By Dana Schallheim
AACPS Board of Education, District 5
Beyond lengthy discussion and voting on Fiscal Year 2020 budget amendments covering topics from teacher make-up steps to 21st century wireless infrastructure, the Board of Education considered a tiny budget amendment that leveled the playing field for our students interested in robotics. Aptly named Robotics for All by the dozen or more students who attended the February 25 Anne Arundel County Public Schools Board of Education meeting, Amendment 52 set up a recurring pool of $40,000 aimed to create or expand robotics-centered, high school-sponsored clubs countywide. Until now, only two high school clubs, South River and Chesapeake, were supported by the school system beyond standard teacher stipends.
Robotics is one area under the STEM umbrella that has taken off in recent years and created opportunities unrivaled by other areas of study. Encompassing every component of STEM, participation on a robotics team also builds soft skills such as teamwork, problem solving, and leadership. Students who participate on a competitive robotics team at any level can earn millions of dollars in college scholarships, putting them on a track for cutting-edge careers in the field. For teams that compete at the FIRST (For Inspiration and Recognition of Science and Technology) level, that figure can reach up to $80,000,000 in scholarships and career opportunities.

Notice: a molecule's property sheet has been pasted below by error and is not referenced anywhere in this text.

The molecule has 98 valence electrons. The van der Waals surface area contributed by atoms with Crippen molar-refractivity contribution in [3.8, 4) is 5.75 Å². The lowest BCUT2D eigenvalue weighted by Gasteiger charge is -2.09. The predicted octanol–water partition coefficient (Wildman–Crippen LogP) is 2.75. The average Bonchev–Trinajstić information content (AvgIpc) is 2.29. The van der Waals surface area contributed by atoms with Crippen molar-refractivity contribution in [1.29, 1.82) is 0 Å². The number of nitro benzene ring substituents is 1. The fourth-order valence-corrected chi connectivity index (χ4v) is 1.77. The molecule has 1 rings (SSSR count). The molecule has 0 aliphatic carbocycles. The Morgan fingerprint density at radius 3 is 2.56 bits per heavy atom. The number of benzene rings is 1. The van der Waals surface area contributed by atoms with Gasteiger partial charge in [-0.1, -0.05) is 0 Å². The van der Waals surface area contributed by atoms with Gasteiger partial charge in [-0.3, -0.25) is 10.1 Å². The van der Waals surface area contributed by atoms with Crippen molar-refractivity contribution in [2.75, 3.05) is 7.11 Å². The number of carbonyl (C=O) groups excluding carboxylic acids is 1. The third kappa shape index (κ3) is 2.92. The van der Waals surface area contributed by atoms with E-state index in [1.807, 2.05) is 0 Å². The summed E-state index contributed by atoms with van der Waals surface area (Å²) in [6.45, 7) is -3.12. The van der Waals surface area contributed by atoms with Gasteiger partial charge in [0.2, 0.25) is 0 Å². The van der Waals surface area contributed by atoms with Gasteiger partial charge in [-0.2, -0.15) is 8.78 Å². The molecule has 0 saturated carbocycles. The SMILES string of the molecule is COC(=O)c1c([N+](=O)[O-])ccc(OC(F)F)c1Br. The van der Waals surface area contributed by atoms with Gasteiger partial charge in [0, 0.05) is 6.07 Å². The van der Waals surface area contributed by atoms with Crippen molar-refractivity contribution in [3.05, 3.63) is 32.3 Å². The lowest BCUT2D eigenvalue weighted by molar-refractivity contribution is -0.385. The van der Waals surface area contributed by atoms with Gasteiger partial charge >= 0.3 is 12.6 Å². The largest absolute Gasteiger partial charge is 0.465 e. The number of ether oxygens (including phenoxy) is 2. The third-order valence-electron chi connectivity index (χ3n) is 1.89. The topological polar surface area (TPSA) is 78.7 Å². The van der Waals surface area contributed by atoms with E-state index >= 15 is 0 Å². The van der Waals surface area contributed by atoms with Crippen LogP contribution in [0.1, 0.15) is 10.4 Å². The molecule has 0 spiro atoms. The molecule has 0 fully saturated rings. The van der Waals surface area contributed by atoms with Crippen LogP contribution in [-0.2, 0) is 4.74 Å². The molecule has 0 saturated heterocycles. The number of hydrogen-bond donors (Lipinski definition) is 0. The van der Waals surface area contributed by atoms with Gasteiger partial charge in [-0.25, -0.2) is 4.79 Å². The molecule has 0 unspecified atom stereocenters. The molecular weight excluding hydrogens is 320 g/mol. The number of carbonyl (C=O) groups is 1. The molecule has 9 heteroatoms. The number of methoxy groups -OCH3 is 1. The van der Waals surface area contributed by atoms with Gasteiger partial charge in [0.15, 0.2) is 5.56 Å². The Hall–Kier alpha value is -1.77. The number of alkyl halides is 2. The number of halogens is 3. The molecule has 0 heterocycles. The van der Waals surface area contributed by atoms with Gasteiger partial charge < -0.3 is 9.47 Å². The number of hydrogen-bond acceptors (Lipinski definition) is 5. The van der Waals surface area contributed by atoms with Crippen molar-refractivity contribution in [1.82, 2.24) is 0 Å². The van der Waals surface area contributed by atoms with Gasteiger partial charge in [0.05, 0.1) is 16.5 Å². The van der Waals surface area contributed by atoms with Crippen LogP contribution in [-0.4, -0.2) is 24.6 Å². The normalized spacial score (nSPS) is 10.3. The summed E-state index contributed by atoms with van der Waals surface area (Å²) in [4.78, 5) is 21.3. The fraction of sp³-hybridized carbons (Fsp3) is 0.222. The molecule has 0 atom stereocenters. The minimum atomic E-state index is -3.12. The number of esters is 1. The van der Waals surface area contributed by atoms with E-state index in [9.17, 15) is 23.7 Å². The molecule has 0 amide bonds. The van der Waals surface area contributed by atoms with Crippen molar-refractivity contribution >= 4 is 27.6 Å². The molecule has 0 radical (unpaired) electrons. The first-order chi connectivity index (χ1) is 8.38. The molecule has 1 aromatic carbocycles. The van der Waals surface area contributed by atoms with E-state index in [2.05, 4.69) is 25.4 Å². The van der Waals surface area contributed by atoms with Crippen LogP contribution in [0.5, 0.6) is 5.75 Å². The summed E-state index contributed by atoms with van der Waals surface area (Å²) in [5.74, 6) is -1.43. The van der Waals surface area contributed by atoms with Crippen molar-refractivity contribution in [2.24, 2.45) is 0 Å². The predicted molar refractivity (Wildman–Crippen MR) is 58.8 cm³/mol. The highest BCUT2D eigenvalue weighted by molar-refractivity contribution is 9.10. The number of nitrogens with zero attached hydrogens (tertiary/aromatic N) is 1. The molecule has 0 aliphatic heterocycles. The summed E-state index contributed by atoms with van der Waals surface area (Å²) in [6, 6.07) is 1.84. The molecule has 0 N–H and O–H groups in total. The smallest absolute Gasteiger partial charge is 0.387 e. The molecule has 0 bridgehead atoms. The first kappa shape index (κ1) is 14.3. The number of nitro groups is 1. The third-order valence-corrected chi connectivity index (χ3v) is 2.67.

Building just one robot can cost thousands. Adding development costs coupled with entry fees, travel and uniform expenses, some clubs can spend upward of $20,000 per year. Because of the high costs involved with participating on a competitive robotics club, some high school clubs have become 501(c)(3) nonprofit organizations and regularly fundraise, including soliciting local businesses for sponsorship. At Broadneck High School, students are involved in all aspects of their robotics club including its administration and fundraising. The Robotics for All amendment will take some of the fundraising burden off students at Broadneck and other high schools, allowing students to purchase supplies, build robots and enter competitions quicker.
I am delighted that my colleagues on the board joined me in taking this first important step to create tech equity for all it students, living up to its mantra that “all means all.” I can’t wait to see this money distributed and to witness our students’ successes in robotics.
An application process to access these funds is forthcoming and will be developed by the AACPS superintendent, Dr. George Arlotto, and his staff.